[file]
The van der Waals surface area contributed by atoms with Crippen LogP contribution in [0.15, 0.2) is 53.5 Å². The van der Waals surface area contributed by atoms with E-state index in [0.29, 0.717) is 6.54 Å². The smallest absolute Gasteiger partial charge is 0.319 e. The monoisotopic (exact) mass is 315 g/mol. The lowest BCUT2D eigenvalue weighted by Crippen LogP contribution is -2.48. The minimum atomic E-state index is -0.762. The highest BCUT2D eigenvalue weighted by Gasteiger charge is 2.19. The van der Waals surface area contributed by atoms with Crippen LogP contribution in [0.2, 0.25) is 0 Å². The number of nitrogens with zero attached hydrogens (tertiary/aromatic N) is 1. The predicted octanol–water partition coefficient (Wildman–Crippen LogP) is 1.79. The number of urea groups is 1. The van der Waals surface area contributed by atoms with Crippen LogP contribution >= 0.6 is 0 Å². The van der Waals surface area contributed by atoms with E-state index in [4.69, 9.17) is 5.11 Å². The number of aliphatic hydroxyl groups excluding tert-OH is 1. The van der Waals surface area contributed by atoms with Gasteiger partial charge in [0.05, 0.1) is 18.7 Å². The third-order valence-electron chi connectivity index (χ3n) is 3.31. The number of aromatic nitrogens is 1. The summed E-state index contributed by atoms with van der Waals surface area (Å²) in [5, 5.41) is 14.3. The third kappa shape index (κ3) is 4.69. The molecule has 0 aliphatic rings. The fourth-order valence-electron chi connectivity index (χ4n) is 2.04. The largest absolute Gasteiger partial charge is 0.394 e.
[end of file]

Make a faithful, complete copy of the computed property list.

The van der Waals surface area contributed by atoms with Crippen LogP contribution in [0.15, 0.2) is 53.5 Å². The van der Waals surface area contributed by atoms with E-state index in [0.29, 0.717) is 6.54 Å². The smallest absolute Gasteiger partial charge is 0.319 e. The monoisotopic (exact) mass is 315 g/mol. The lowest BCUT2D eigenvalue weighted by Crippen LogP contribution is -2.48. The minimum atomic E-state index is -0.762. The highest BCUT2D eigenvalue weighted by Gasteiger charge is 2.19. The van der Waals surface area contributed by atoms with Crippen LogP contribution in [0.2, 0.25) is 0 Å². The number of nitrogens with zero attached hydrogens (tertiary/aromatic N) is 1. The predicted octanol–water partition coefficient (Wildman–Crippen LogP) is 1.79. The number of urea groups is 1. The van der Waals surface area contributed by atoms with Crippen LogP contribution >= 0.6 is 0 Å². The van der Waals surface area contributed by atoms with E-state index in [4.69, 9.17) is 5.11 Å². The number of aliphatic hydroxyl groups excluding tert-OH is 1. The van der Waals surface area contributed by atoms with Gasteiger partial charge in [0.05, 0.1) is 18.7 Å². The third-order valence-electron chi connectivity index (χ3n) is 3.31. The number of aromatic nitrogens is 1. The summed E-state index contributed by atoms with van der Waals surface area (Å²) in [5, 5.41) is 14.3. The third kappa shape index (κ3) is 4.69. The molecule has 0 aliphatic rings. The fourth-order valence-electron chi connectivity index (χ4n) is 2.04. The largest absolute Gasteiger partial charge is 0.394 e.